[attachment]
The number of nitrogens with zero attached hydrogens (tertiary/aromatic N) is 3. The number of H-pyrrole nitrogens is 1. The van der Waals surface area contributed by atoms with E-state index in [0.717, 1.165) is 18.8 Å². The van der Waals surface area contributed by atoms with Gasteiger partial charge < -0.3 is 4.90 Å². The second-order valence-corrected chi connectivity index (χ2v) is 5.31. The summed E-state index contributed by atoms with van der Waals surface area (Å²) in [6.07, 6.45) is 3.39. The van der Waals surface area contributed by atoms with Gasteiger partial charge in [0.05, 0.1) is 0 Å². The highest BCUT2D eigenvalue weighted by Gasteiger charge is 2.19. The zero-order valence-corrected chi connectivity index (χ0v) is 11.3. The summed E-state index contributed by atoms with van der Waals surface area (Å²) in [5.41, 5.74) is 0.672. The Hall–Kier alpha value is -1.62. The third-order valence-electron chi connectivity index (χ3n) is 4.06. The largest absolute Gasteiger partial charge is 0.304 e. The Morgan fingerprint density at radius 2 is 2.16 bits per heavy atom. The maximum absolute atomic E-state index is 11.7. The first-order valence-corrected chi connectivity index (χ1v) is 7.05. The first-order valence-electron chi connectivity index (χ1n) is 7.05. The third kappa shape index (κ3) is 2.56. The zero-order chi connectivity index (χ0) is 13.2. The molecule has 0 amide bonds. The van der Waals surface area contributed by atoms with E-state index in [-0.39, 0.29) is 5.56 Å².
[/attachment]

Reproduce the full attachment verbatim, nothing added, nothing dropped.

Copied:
The number of nitrogens with zero attached hydrogens (tertiary/aromatic N) is 3. The number of H-pyrrole nitrogens is 1. The van der Waals surface area contributed by atoms with E-state index in [0.717, 1.165) is 18.8 Å². The van der Waals surface area contributed by atoms with Gasteiger partial charge < -0.3 is 4.90 Å². The second-order valence-corrected chi connectivity index (χ2v) is 5.31. The summed E-state index contributed by atoms with van der Waals surface area (Å²) in [6.07, 6.45) is 3.39. The van der Waals surface area contributed by atoms with Gasteiger partial charge in [0.05, 0.1) is 0 Å². The highest BCUT2D eigenvalue weighted by Gasteiger charge is 2.19. The zero-order valence-corrected chi connectivity index (χ0v) is 11.3. The summed E-state index contributed by atoms with van der Waals surface area (Å²) in [5.41, 5.74) is 0.672. The Hall–Kier alpha value is -1.62. The third-order valence-electron chi connectivity index (χ3n) is 4.06. The largest absolute Gasteiger partial charge is 0.304 e. The Morgan fingerprint density at radius 2 is 2.16 bits per heavy atom. The maximum absolute atomic E-state index is 11.7. The first-order valence-corrected chi connectivity index (χ1v) is 7.05. The first-order valence-electron chi connectivity index (χ1n) is 7.05. The third kappa shape index (κ3) is 2.56. The zero-order chi connectivity index (χ0) is 13.2. The molecule has 0 amide bonds. The van der Waals surface area contributed by atoms with E-state index in [-0.39, 0.29) is 5.56 Å².